The Nebraska Farm Bureau urges state lawmakers to earn dollars on property tax breaks, school funding reform, and broadband broadband priorities as they negotiate the state budget. Senators will begin the budget debate on Thursday, April 8th.
“It is imperative that lawmakers invest our government taxpayers’ money in areas that help strengthen our state by supporting our families, businesses and communities. That means giving tax breaks, finding better ways to fund our schools, and making sure we have infrastructure that meets our growing needs, ”said Mark McHargue, president of the Nebraska Farm Bureau.
According to McHargue, one of the most powerful things lawmakers can do in the household is easing property tax, which lawmakers enacted last year with the passage of LB 1107. The measure created a framework in which property tax for Nebraskans is said to grow as the state’s economy grows. The legislation provided relief with a new refundable income tax credit based on property taxes paid at schools that Nebraskans could claim for the first time this tax season.
“Putting taxpayers’ money back in the hands of hardworking Nebraskans is the best way to help families and communities. Legislators can do this by ensuring that the state budget for 2021 triggers additional tax breaks for LB 1107. It is imperative that the company’s senators grant the greatest possible real estate tax relief, ”said McHargue.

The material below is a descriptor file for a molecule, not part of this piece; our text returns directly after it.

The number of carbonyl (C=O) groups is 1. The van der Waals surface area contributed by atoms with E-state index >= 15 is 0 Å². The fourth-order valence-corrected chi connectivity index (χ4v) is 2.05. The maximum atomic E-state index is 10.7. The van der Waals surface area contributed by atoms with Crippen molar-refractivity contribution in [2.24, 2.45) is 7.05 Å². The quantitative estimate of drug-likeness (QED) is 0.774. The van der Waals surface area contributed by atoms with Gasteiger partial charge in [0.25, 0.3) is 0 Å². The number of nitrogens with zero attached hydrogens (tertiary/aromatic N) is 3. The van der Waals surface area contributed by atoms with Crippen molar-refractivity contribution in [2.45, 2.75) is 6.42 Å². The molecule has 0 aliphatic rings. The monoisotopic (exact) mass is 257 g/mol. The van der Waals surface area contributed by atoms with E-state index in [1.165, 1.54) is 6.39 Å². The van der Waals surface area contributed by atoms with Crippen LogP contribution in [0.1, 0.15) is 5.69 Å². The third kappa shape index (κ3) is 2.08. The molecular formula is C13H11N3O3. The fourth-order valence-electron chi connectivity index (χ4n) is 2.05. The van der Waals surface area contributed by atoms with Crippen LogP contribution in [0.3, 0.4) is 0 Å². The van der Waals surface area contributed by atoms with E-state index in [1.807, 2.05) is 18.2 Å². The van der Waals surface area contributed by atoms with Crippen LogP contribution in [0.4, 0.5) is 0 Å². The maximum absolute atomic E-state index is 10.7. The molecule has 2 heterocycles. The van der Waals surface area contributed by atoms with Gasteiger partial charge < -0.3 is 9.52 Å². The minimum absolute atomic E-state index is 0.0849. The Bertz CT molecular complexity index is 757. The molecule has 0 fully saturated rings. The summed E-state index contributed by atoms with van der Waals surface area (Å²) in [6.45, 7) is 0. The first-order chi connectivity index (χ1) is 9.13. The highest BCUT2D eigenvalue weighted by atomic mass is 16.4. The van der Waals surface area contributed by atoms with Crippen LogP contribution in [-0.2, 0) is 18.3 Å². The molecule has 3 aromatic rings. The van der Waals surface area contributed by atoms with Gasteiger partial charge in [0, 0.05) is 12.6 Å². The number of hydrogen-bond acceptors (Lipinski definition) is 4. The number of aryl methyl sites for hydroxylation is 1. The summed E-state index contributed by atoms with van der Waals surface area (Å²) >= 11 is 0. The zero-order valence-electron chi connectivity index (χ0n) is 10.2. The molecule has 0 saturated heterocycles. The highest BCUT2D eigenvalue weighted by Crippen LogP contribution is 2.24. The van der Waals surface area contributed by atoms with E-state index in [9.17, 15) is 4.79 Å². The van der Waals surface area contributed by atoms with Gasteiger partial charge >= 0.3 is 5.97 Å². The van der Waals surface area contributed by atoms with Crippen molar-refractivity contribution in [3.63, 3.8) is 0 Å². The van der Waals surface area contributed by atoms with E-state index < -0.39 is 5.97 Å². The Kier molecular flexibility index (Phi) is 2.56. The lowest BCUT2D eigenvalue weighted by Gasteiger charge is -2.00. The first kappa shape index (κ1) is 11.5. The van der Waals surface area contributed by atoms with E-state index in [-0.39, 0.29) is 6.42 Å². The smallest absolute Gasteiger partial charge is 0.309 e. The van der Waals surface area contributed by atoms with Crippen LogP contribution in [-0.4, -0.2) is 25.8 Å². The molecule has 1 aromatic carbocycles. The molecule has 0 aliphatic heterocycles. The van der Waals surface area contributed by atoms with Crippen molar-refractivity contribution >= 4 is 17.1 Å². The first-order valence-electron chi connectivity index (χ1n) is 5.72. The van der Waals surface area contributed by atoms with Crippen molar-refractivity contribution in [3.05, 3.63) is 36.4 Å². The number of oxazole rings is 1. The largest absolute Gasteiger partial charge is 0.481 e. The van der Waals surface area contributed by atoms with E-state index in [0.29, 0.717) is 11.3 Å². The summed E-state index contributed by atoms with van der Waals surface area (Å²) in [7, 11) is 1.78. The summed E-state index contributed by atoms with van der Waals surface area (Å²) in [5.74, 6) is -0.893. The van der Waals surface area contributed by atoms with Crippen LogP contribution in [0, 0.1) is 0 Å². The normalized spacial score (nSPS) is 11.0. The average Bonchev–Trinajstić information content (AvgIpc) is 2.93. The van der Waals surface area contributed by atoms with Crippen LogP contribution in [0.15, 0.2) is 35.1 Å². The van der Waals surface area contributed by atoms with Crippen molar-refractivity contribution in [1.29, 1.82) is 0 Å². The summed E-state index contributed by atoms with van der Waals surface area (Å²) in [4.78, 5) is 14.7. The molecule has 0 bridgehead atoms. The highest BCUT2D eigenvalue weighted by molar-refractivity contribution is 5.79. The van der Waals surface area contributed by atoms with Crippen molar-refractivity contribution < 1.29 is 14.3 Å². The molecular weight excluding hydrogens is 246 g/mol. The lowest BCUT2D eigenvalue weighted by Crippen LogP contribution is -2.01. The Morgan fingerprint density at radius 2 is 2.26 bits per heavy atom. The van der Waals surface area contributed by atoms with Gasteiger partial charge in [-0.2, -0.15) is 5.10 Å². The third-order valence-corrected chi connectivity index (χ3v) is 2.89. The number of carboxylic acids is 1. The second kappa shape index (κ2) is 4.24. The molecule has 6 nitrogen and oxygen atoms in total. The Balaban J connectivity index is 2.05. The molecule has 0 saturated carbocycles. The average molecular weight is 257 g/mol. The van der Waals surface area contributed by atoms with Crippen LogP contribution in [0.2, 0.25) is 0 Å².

Reforms that oblige the state to take more responsibility for funding the education of all K-12 students in Nebraska are also a high priority. According to McHargue, only 84 of Nebraska’s 243 school districts are receiving government compensation for the current school year, leaving 159 school districts to be funded primarily through local property taxes. LB 454, a bill by Senator Curt Friesen of Henderson, would pass “stabilization aid,” a new form of state aid aimed at school districts that are heavily dependent on property taxes for funding.
“It is very important that lawmakers ensure that dollars are available in the budget to fund this important step forward, to ensure that the state does more to fund the education of students in Nebraska, regardless of where they live or how big their school is, “said McHargue.
The Nebraska Farm Bureau is also helping fund a governor’s proposal to allocate $ 40 million over the next two years in grants to expand the state’s broadband network.
“There’s no way rural Nebraska or our state can reach its full potential if we don’t roll out broadband in Nebraska. It is important for the future of our schools, telehealth and main street shops. It is critical for farmers and ranchers to use precision technologies that will allow us to improve across the board, including minimizing our environmental footprint. It is important that lawmakers keep investing in broadband, ”said McHargue.